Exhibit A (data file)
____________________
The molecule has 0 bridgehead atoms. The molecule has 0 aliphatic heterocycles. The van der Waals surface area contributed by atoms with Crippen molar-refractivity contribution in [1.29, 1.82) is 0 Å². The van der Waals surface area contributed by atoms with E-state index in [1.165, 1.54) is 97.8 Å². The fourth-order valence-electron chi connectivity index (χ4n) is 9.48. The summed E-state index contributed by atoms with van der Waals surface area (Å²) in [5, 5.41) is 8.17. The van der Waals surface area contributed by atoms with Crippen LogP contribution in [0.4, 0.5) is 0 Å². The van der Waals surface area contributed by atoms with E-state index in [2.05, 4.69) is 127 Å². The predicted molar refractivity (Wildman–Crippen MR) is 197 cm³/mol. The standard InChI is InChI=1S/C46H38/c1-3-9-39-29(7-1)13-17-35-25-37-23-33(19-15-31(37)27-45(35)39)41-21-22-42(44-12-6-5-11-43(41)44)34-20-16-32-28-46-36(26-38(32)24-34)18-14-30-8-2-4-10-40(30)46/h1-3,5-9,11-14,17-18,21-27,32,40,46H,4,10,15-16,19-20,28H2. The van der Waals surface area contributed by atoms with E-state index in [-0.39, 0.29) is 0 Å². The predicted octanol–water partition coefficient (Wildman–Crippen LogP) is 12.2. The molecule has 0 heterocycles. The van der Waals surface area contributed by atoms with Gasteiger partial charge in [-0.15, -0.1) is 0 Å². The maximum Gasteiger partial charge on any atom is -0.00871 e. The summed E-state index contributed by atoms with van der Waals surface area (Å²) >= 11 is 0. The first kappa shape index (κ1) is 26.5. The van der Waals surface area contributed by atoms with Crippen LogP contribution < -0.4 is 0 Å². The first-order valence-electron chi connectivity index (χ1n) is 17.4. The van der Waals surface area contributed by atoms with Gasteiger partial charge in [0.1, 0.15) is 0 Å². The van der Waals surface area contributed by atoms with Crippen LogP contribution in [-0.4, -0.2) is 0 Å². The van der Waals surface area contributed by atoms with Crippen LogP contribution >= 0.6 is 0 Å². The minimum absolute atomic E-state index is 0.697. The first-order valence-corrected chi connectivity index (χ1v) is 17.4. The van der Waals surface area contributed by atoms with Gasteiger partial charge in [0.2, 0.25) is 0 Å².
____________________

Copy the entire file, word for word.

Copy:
The molecule has 0 bridgehead atoms. The molecule has 0 aliphatic heterocycles. The van der Waals surface area contributed by atoms with Crippen molar-refractivity contribution in [1.29, 1.82) is 0 Å². The van der Waals surface area contributed by atoms with E-state index in [1.165, 1.54) is 97.8 Å². The fourth-order valence-electron chi connectivity index (χ4n) is 9.48. The summed E-state index contributed by atoms with van der Waals surface area (Å²) in [5, 5.41) is 8.17. The van der Waals surface area contributed by atoms with Crippen LogP contribution in [0.4, 0.5) is 0 Å². The van der Waals surface area contributed by atoms with E-state index in [2.05, 4.69) is 127 Å². The predicted molar refractivity (Wildman–Crippen MR) is 197 cm³/mol. The standard InChI is InChI=1S/C46H38/c1-3-9-39-29(7-1)13-17-35-25-37-23-33(19-15-31(37)27-45(35)39)41-21-22-42(44-12-6-5-11-43(41)44)34-20-16-32-28-46-36(26-38(32)24-34)18-14-30-8-2-4-10-40(30)46/h1-3,5-9,11-14,17-18,21-27,32,40,46H,4,10,15-16,19-20,28H2. The van der Waals surface area contributed by atoms with E-state index in [-0.39, 0.29) is 0 Å². The predicted octanol–water partition coefficient (Wildman–Crippen LogP) is 12.2. The molecule has 0 heterocycles. The van der Waals surface area contributed by atoms with Gasteiger partial charge in [-0.15, -0.1) is 0 Å². The maximum Gasteiger partial charge on any atom is -0.00871 e. The summed E-state index contributed by atoms with van der Waals surface area (Å²) >= 11 is 0. The first kappa shape index (κ1) is 26.5. The van der Waals surface area contributed by atoms with Crippen LogP contribution < -0.4 is 0 Å². The first-order valence-electron chi connectivity index (χ1n) is 17.4. The van der Waals surface area contributed by atoms with Gasteiger partial charge in [0.1, 0.15) is 0 Å². The van der Waals surface area contributed by atoms with Crippen LogP contribution in [-0.4, -0.2) is 0 Å². The van der Waals surface area contributed by atoms with Crippen LogP contribution >= 0.6 is 0 Å². The minimum absolute atomic E-state index is 0.697. The first-order valence-corrected chi connectivity index (χ1v) is 17.4. The van der Waals surface area contributed by atoms with Gasteiger partial charge in [0.2, 0.25) is 0 Å².